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>HOT NEWS FLASH !!!
>A huge worldwide fossil theft operation, accounting for * OVER 99% *
>of the theft from public lands has been discovered.
>[much deleted], i.e. EROSION...
Yes, very funny, and indeed true. However, what Paul has missed from the
last several postings was that A) none of the specimens discussed were
collected from U.S. federal land and B) several of them were apparently
stolen from the hands of private collectors (either citizens or musuems).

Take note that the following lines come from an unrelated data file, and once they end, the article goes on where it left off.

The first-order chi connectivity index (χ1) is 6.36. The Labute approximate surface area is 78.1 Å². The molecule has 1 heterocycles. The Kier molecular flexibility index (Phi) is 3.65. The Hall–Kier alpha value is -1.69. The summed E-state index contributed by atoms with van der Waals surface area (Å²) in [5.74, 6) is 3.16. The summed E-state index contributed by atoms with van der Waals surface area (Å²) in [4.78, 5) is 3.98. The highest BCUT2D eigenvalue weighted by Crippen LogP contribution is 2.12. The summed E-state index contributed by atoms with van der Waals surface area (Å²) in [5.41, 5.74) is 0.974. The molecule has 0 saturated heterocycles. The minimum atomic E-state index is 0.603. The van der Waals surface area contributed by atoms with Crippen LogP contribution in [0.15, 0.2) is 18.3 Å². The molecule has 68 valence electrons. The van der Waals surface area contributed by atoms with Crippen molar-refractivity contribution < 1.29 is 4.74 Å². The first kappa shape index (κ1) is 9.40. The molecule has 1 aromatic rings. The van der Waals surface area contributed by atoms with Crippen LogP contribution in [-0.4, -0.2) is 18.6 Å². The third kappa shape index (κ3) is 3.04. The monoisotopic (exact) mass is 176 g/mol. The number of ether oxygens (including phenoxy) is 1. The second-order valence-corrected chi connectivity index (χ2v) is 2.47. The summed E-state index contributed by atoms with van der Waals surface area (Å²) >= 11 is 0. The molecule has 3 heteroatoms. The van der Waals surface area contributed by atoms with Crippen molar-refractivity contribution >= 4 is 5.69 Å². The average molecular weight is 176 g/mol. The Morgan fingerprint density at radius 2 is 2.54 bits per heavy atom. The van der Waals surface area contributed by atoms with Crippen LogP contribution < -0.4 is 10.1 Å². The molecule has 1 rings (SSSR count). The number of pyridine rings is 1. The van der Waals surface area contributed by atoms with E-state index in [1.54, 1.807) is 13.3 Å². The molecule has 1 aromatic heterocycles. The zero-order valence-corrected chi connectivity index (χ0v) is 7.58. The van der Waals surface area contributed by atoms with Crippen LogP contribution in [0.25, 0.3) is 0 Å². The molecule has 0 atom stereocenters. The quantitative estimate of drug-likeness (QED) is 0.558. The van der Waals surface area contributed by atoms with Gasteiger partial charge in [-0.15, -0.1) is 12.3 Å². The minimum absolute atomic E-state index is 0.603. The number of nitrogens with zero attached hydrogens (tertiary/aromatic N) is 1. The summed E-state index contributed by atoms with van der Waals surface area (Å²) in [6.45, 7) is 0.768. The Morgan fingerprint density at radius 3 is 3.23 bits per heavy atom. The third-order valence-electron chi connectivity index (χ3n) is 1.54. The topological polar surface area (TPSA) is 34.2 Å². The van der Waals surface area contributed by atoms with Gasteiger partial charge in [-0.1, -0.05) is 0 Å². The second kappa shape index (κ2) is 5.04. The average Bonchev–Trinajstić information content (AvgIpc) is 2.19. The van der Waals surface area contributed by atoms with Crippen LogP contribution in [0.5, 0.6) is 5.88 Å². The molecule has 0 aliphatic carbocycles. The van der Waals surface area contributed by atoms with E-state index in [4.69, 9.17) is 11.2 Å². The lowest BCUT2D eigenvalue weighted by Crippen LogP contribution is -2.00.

Would Paul be quite as funny if someone broke into the Black Hills
Institute and stole all the specimens that are still there (i.e., those the
U.S. government hadn't confiscated)? I don't think so.
There is a difference here between the rights of citizens to collect on
public lands of their own nations (a much debated subject, and one which
hasn't been resolved for the U.S.) and the fact that many important
specimens have been pilfered from important collections (PIN in Moscow,
Museum of Paleontology at the University of La Rioja, etc.). The second
example is clearly criminal in any nation.
Thomas R. Holtz, Jr.
Vertebrate Paleontologist in Exile
U.S. Geological Survey
Branch of Paleontology & Stratigraphy
MS 970 National Center
Reston, VA 22092